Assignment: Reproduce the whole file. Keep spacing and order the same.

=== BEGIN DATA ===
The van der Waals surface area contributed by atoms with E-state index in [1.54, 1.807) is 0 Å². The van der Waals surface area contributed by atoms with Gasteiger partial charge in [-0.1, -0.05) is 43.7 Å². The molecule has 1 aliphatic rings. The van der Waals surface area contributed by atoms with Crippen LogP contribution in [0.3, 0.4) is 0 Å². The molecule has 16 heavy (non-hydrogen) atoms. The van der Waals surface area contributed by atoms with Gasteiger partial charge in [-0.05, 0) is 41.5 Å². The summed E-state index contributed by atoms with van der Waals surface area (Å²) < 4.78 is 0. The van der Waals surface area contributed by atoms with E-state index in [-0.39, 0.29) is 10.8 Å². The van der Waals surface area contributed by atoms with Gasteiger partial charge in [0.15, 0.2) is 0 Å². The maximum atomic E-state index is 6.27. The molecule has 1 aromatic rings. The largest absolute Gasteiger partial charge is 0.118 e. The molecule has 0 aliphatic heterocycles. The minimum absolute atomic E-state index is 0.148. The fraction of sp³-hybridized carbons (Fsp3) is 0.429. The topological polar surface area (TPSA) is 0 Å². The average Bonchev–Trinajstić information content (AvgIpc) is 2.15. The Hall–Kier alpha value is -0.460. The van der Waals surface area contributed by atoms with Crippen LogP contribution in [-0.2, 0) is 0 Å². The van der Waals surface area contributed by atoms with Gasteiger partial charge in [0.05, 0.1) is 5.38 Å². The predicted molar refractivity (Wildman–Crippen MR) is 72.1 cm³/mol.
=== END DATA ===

The van der Waals surface area contributed by atoms with E-state index in [1.54, 1.807) is 0 Å². The van der Waals surface area contributed by atoms with Gasteiger partial charge in [-0.1, -0.05) is 43.7 Å². The molecule has 1 aliphatic rings. The van der Waals surface area contributed by atoms with Crippen LogP contribution in [0.3, 0.4) is 0 Å². The molecule has 16 heavy (non-hydrogen) atoms. The van der Waals surface area contributed by atoms with Gasteiger partial charge in [-0.05, 0) is 41.5 Å². The summed E-state index contributed by atoms with van der Waals surface area (Å²) < 4.78 is 0. The van der Waals surface area contributed by atoms with E-state index in [-0.39, 0.29) is 10.8 Å². The van der Waals surface area contributed by atoms with Gasteiger partial charge in [0.15, 0.2) is 0 Å². The maximum atomic E-state index is 6.27. The molecule has 1 aromatic rings. The largest absolute Gasteiger partial charge is 0.118 e. The molecule has 0 aliphatic heterocycles. The minimum absolute atomic E-state index is 0.148. The fraction of sp³-hybridized carbons (Fsp3) is 0.429. The topological polar surface area (TPSA) is 0 Å². The average Bonchev–Trinajstić information content (AvgIpc) is 2.15. The Hall–Kier alpha value is -0.460. The van der Waals surface area contributed by atoms with Crippen LogP contribution in [-0.2, 0) is 0 Å². The van der Waals surface area contributed by atoms with Gasteiger partial charge in [0.05, 0.1) is 5.38 Å². The predicted molar refractivity (Wildman–Crippen MR) is 72.1 cm³/mol.